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Pork carcasses hanging in cooler marina_karkalicheva/iStock/Thinkstock

USDA clarifies requirements for reporting foreign sales of beef, pork

Total weight of carcasses reported may include minor nonreportable items attached to carcasses.

The USDA Foreign Agricultural Service has published a final rule clarifying the requirements for reporting foreign sales of beef and pork under the Export Sales Reporting Program.

Today's rule clarifies that "muscle cuts" of beef and pork include whole carcasses, whether divided in half or further subdivided into individual primals, sub-primals or fabricated cuts, with or without bone. Carcasses that are broken down, boxed or sold as a complete unit are muscle cuts. Total weight of carcasses reported may include minor nonreportable items (e.g., hooves) attached to carcasses. Meats removed during the conversion of an animal to a carcass (e.g., variety meats such as beef/pork hearts and beef tongues ) are not muscle cuts, nor are items sold as bones practically free of meat (e.g., beef femur bones) or fat practically free of meat (e.g., pork clear plate) removed from a carcass.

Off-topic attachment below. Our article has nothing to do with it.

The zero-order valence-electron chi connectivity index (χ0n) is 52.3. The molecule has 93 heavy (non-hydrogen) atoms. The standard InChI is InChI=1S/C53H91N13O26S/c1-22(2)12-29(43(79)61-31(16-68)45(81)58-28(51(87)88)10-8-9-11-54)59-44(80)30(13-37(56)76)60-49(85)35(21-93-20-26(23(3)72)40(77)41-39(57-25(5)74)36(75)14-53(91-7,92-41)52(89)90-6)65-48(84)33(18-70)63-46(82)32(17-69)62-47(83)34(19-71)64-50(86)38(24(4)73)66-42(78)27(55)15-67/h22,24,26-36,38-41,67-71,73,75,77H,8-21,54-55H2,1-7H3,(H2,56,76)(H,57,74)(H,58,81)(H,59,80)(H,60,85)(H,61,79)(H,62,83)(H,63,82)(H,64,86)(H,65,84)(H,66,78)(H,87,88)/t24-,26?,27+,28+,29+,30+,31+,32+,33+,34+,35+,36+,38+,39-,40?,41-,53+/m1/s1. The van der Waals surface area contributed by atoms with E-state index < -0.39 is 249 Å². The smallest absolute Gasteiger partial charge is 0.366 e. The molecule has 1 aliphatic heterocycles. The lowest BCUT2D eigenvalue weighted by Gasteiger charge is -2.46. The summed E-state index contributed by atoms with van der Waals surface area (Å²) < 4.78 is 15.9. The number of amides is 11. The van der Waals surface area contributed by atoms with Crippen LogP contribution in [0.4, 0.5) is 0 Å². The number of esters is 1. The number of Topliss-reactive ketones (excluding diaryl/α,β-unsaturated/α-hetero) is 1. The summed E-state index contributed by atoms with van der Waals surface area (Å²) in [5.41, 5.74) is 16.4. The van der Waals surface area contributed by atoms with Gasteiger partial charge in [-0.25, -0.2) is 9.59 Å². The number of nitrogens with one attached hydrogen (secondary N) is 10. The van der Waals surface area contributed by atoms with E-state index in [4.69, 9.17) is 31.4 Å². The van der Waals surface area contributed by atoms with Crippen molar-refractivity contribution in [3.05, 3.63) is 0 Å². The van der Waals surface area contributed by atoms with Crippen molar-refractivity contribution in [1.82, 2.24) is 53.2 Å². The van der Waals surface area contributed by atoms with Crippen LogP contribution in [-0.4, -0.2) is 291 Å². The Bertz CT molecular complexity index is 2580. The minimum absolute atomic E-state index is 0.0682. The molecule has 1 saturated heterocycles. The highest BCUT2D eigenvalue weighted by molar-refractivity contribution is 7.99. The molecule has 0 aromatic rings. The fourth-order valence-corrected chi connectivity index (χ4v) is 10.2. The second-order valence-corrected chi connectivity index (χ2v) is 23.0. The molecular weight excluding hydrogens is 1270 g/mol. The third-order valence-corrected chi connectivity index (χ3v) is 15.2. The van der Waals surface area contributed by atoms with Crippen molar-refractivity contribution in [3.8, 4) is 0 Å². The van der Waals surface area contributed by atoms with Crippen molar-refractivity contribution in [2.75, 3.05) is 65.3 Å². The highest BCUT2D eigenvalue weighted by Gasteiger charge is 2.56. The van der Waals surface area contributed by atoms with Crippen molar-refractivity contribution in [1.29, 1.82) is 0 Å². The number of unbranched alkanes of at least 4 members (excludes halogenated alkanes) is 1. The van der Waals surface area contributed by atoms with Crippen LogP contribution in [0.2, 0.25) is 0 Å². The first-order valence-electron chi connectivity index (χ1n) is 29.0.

Because timely reporting and publishing of agricultural export sales data is key to effectively functioning markets, the Export Sales Reporting Program was established in 1978 to enable USDA to monitor foreign sales of commodities including wheat and wheat products, feed grains, oilseeds and oilseed products, cotton, rice, cattle hides and skins, and beef. In 2013, the program was amended to include weekly reporting requirements for pork.

Exporters are required to report all foreign sales of these commodities to FAS each week and FAS publishes a summary report every Thursday at 8:30 a.m., Eastern time, unless a change is announced.

Source: USDA Foreign Agricultural Service, which is solely responsible for the information provided, and wholly owns the information. Informa Business Media and all its subsidiaries are not responsible for any of the content contained in this information asset.
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